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  1.  93
    Szasz and His Interlocutors: Reconsidering Thomas Szasz's "Myth of Mental Illness" Thesis.Mark Cresswell - 2008 - Journal for the Theory of Social Behaviour 38 (1):23–44.
    It is a matter of some irony that psychiatry's most trenchant critic for over four decades is himself a psychiatrist. I refer to Thomas S. Szasz. Szasz's core thesis may be succinctly rendered: mental illness is a “myth”, a “metaphor” which serves only to obscure the social and ethical “problems in living” we face as human beings. This paper reconsiders the conceptual bases of Szasz's assault on psychiatry and assesses recent counter-arguments of his critical interlocutors. It presents a defence of (...)
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  2.  70
    ‘Misfortune's Image‘: The Cinematic Representation of Trauma in Robert Bresson's Mouchette.Mark Cresswell & Zulfia Karimova - 2013 - Film-Philosophy 17 (1):154-176.
    This paper asks questions about 'trauma' and its cultural representation specifically, trauma's representation in the cinema. In this respect, it compares and contrasts the work of Robert Bresson, in particular his 1967 masterpiece, Mouchette , with contemporary Hollywood film. James Mangold's 1999 'Oscar-winning' Girl, Interrupted offers an interesting example for cultural comparison. In both Mouchette and Girl, Interrupted the subject matter includes, amongst other traumatic experiences, rape, childhood abuse and suicide. The paper ponders the question of whether such aspects of (...)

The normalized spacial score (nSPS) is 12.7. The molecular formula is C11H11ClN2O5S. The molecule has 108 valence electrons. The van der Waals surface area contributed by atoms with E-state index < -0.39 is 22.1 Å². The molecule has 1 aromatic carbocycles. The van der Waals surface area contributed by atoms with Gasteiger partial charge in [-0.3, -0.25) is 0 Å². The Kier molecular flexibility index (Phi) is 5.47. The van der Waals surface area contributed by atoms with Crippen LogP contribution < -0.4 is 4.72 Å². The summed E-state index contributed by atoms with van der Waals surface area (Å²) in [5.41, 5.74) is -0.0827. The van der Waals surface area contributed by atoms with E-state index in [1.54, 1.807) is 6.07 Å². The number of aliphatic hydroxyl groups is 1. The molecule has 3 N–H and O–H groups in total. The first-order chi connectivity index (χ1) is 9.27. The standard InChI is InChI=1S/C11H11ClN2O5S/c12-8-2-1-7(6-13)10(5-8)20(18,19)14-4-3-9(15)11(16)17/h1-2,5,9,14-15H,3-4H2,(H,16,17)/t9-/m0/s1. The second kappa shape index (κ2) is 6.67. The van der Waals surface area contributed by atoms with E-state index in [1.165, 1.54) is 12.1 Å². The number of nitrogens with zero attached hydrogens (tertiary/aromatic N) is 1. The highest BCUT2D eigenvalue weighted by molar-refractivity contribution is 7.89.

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    Social Movements, Historical Absence and the Problematization of Self-Harm in the UK, 1980–2000.Mark Cresswell & Tom Brock - 2017 - Journal of Critical Realism 16 (1):7-25.
    ABSTRACTThis article engages Bhaskar's category of absence and Foucault's notion of problematization in the context of explaining an example of the historical emergence of political activism. Specifically, it considers the emergence of the ‘psychiatric survivors’ social movement in the UK, with a focus on the ‘politics of self-harm’. The politics of self-harm refers to acts of self-injurious behaviour, such as drug over-dosage or self-laceration, which do not result in death and which bring individuals to the attention of psychiatric services. For (...)
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    Sawyer’s Theory of Social Causation: A Critique.Mark Cresswell - 2020 - Philosophy of the Social Sciences 51 (3):266-288.
    This article critiques R. Keith Sawyer’s theory of social causation from his 2005 book Social Emergence. It considers his use of analogy with the philosophy of mind, his account of individual agency, the legacy of Emile Durkheim, the concepts of supervenience, multiple realization, and wild disjunction, and the role of history in social causation. Sawyer’s theory is also evaluated in terms of two examples of empirical research: his own micro-sociological studies into group creativity; and Margaret Archer’s macro-sociology of education systems.
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